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Dietary Protein and Muscle Mass

Skeletal muscle is well known as the organ of locomotion, but it also plays an essential role in a number of physical and metabolic functions. As we age, muscle quality and quantity typically decline. Therefore, strategies to increase, regain or maintain muscle mass are important in the maintenance of general health.

Resistance exercise and sufficient protein intake are known to act synergistically to promote skeletal muscle mass. As a result, many athletes and recreational exercisers believe that combining resistance exercise training (RET) with dietary protein supplementation will enhance their muscle mass gain and strength. But does protein supplementation have an impact on RET-induced change in skeletal muscle?

Morton and colleagues have recently conducted a systematic review, meta-analysis and meta-regression to address this question. The review, published in the British Journal of Sports Medicine, looked at data from 49 randomized controlled trials, including 1863 participants from 17 countries. Participants were supplemented with a variety of protein sources, including whey, casein, soy, pea, milk or milk protein, whole food or a blend of multiple protein sources, and received between 4 g to 106 g of protein a day. Dietary protein supplementation was shown to significantly (p<0.05) increase changes in one-repetition-maximum strength (2.49 kg [0.64, 4.33]), fat-free mass (0.30 kg [0.09, 0.52] as well as muscle fibre cross-sectional area (310 μm2 [51, 570]) and mid-femur cross-sectional area (7.2 mm2 [0.20, 14.30]) during prolonged RET.

The effect of protein supplementation on gains in fat-free mass was more pronounced in resistance-trained individuals but appeared to diminish with age. Morton et al pointed out that the daily protein supplementation given to older participants was relatively low (20 ± 18 g/day) and stipulated that elderly individuals may need higher protein intakes to respond optimally to the sensitizing effect that exercise has on muscle and ultimately see gains in fat-free mass.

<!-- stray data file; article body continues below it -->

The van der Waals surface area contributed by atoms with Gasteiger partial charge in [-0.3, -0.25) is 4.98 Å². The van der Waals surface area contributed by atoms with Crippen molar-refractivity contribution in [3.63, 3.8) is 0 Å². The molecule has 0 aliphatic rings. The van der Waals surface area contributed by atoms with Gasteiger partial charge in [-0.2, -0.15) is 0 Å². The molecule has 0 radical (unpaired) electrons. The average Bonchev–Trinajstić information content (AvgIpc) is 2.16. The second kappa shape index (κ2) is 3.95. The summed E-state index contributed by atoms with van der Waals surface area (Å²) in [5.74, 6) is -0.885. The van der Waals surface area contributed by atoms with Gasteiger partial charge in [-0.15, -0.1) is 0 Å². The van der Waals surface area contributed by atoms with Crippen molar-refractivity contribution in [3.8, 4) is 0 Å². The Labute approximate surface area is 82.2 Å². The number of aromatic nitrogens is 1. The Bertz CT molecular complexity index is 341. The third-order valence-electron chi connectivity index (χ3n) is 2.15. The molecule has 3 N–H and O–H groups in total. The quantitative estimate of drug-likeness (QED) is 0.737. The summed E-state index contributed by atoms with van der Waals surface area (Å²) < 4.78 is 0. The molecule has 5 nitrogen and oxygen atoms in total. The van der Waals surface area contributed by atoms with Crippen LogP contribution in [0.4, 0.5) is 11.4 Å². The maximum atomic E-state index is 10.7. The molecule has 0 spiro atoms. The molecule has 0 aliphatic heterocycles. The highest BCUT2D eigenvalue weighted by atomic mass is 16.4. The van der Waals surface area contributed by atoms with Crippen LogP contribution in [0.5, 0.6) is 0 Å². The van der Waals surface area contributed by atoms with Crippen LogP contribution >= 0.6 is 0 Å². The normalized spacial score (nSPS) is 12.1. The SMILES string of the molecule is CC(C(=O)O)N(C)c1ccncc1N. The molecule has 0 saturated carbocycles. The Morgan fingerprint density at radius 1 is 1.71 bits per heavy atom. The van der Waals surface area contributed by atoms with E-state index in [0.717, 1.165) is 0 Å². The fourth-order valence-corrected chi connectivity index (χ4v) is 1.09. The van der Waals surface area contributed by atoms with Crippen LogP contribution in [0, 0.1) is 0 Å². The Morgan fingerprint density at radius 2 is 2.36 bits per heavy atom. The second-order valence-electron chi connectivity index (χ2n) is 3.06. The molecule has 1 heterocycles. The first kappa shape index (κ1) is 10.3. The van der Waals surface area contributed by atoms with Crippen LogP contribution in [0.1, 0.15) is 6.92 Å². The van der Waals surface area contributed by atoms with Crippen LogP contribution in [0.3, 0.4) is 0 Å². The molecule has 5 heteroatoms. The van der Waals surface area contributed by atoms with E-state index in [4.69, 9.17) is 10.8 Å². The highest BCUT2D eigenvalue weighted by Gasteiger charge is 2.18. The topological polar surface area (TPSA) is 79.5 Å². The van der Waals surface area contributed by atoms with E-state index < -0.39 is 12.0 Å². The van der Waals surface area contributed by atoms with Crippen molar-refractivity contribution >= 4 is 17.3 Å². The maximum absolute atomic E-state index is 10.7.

A plateau in RET-induced gains was found with a total protein intake of ~ 1.6 g/kg/day, suggesting that this amount might be sufficient in healthy adults during RET. The authors concluded by acknowledging that while protein supplementation does augment RET-induced changes in muscle strength and mass, RET itself contributes the most to the observed changes in skeletal muscle.

Reference: Morton RW, Murphy KT, McKellar SR, Schoenfeld BJ, Henselmans M, Helms E, Aragon AA, Devries MC, Banfield L, Krieger JW, Phillips SM. A systematic review, meta-analysis and meta-regression of the effect of protein supplementation on resistance training-induced gains in muscle mass and strength in healthy adults. Br J Sports Med 2018; 52: 376-384.

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Disclaimer: Information discussed in this blog is based on the above-mentioned published research article and represents the thoughts, views and opinions of the authors of the article.